Have you ever inadvertently bought counterfeit camera equipment? If so, 'Amateur Photographer' magazine and the BBC would like to hear your story.
Today, Amateur Photographer (AP), in collaboration with BBC One consumer rights show Fake Britain, launches a survey to garner the public’s experiences of buying fake camera gear.
Did you discover that the on-screen serial number on your camera failed to match the number of the camera body?
Or maybe the camera’s body panel showed the model name/number of a higher-end model?
Did the product have a fake serial number sticker, concealing its origin?
It’s not all about counterfeit cameras, though. You may have acquired one of the following products that was not what it purported to be: an SD card; lens; tripod; battery; flash unit; filter; or camera bag.
Did you unwittingly buy the item as a cheaper, grey-market import, which means you may not have recourse if the camera develops a fault?
Or perhaps the fake equipment came through an official supplier?
AP and Fake Britain urge photographers to share their experiences of fake photography products by completing this brief SURVEY.
AP has reported on fake camera gear several times in recent years.
Last year, for example, Nikon Europe warned that fake and fraudulently modified Nikon DSLRs were surfacing at its service centres.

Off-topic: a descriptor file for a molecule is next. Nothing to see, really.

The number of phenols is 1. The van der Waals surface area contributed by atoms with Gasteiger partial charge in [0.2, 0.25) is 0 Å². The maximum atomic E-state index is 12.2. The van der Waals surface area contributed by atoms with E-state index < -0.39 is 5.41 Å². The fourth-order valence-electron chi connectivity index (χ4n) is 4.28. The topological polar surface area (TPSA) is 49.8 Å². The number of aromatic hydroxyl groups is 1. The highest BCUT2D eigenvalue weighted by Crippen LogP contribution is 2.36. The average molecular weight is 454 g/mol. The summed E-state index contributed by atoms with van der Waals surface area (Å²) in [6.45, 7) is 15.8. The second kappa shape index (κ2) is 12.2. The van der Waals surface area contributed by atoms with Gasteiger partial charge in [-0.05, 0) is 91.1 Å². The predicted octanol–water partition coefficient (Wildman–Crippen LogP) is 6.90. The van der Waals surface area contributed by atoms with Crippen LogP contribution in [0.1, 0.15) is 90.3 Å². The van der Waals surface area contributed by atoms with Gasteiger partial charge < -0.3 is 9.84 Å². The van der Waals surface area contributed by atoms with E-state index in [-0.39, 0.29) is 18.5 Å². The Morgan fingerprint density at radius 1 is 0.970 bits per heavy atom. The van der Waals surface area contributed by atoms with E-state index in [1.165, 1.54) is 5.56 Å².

Nikon blamed ‘internet auctions and the like’ for the circulation of ‘fraudulently modified and imitation products’, which it refused to inspect or repair.
Nikon also warned that its warranty did not apply to such products, for which Nikon accepted no responsibility.
The outer covers of D800 cameras were fraudulently replaced with ones from the D800E; the nameplates of D7100 DSLRs were swapped for ones from the D610; and D4 models were fraudulently modified to resemble D4S cameras.
In 2010, a man was arrested after 20,000 fake camera cases worth £1/2m were seized in a sting operation orchestrated by Canon and Trading Standards in Greater Manchester.
The cases were branded as Canon, Sony, Panasonic, Nikon, Pentax and Kodak.
In 2014, Fake Britain highlighted the dangers of fake camera batteries and showed a raid on a property containing thousands of suspected counterfeits.
The programme pointed out that the counterfeit batteries are ‘far more likely to short-circuit’ than a genuine battery, due to poor quality control and lack of built-in safety features.
Canon’s website (above) warns customers of the dangers of using counterfeit products